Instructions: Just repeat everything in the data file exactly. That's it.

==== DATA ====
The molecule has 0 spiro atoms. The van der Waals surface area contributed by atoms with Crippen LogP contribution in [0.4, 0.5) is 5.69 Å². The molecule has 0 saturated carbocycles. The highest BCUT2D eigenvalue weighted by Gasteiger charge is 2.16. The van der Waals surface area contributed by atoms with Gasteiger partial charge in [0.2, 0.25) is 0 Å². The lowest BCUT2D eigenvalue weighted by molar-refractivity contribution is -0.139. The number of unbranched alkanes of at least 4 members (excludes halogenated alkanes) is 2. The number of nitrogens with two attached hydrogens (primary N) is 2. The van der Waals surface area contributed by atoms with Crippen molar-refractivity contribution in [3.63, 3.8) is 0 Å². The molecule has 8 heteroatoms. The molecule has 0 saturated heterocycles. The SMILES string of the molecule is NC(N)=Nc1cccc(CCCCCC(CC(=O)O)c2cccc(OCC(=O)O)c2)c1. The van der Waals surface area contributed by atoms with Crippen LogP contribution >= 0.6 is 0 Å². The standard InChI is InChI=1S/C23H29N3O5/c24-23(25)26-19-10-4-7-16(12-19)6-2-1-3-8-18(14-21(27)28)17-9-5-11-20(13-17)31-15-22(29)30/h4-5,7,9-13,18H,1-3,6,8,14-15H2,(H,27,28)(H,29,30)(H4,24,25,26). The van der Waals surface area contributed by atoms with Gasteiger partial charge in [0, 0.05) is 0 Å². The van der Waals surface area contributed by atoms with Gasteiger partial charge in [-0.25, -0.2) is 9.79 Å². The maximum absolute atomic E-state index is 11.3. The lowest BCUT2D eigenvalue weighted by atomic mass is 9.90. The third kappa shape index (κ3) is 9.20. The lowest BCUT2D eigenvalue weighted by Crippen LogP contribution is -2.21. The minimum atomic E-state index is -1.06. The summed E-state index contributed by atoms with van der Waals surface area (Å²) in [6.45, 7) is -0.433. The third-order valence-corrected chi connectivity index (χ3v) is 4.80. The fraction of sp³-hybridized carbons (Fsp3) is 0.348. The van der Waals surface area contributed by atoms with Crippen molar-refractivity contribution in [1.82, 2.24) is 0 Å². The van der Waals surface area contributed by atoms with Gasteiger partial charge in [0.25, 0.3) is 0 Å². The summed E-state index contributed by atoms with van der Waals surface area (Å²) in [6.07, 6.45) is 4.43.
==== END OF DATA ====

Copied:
The molecule has 0 spiro atoms. The van der Waals surface area contributed by atoms with Crippen LogP contribution in [0.4, 0.5) is 5.69 Å². The molecule has 0 saturated carbocycles. The highest BCUT2D eigenvalue weighted by Gasteiger charge is 2.16. The van der Waals surface area contributed by atoms with Gasteiger partial charge in [0.2, 0.25) is 0 Å². The lowest BCUT2D eigenvalue weighted by molar-refractivity contribution is -0.139. The number of unbranched alkanes of at least 4 members (excludes halogenated alkanes) is 2. The number of nitrogens with two attached hydrogens (primary N) is 2. The van der Waals surface area contributed by atoms with Crippen molar-refractivity contribution in [3.63, 3.8) is 0 Å². The molecule has 8 heteroatoms. The molecule has 0 saturated heterocycles. The SMILES string of the molecule is NC(N)=Nc1cccc(CCCCCC(CC(=O)O)c2cccc(OCC(=O)O)c2)c1. The van der Waals surface area contributed by atoms with Crippen LogP contribution >= 0.6 is 0 Å². The standard InChI is InChI=1S/C23H29N3O5/c24-23(25)26-19-10-4-7-16(12-19)6-2-1-3-8-18(14-21(27)28)17-9-5-11-20(13-17)31-15-22(29)30/h4-5,7,9-13,18H,1-3,6,8,14-15H2,(H,27,28)(H,29,30)(H4,24,25,26). The van der Waals surface area contributed by atoms with Gasteiger partial charge in [0, 0.05) is 0 Å². The van der Waals surface area contributed by atoms with Gasteiger partial charge in [-0.25, -0.2) is 9.79 Å². The maximum absolute atomic E-state index is 11.3. The lowest BCUT2D eigenvalue weighted by atomic mass is 9.90. The third kappa shape index (κ3) is 9.20. The lowest BCUT2D eigenvalue weighted by Crippen LogP contribution is -2.21. The minimum atomic E-state index is -1.06. The summed E-state index contributed by atoms with van der Waals surface area (Å²) in [6.45, 7) is -0.433. The third-order valence-corrected chi connectivity index (χ3v) is 4.80. The fraction of sp³-hybridized carbons (Fsp3) is 0.348. The van der Waals surface area contributed by atoms with Crippen molar-refractivity contribution in [1.82, 2.24) is 0 Å². The van der Waals surface area contributed by atoms with Gasteiger partial charge in [0.25, 0.3) is 0 Å². The summed E-state index contributed by atoms with van der Waals surface area (Å²) in [6.07, 6.45) is 4.43.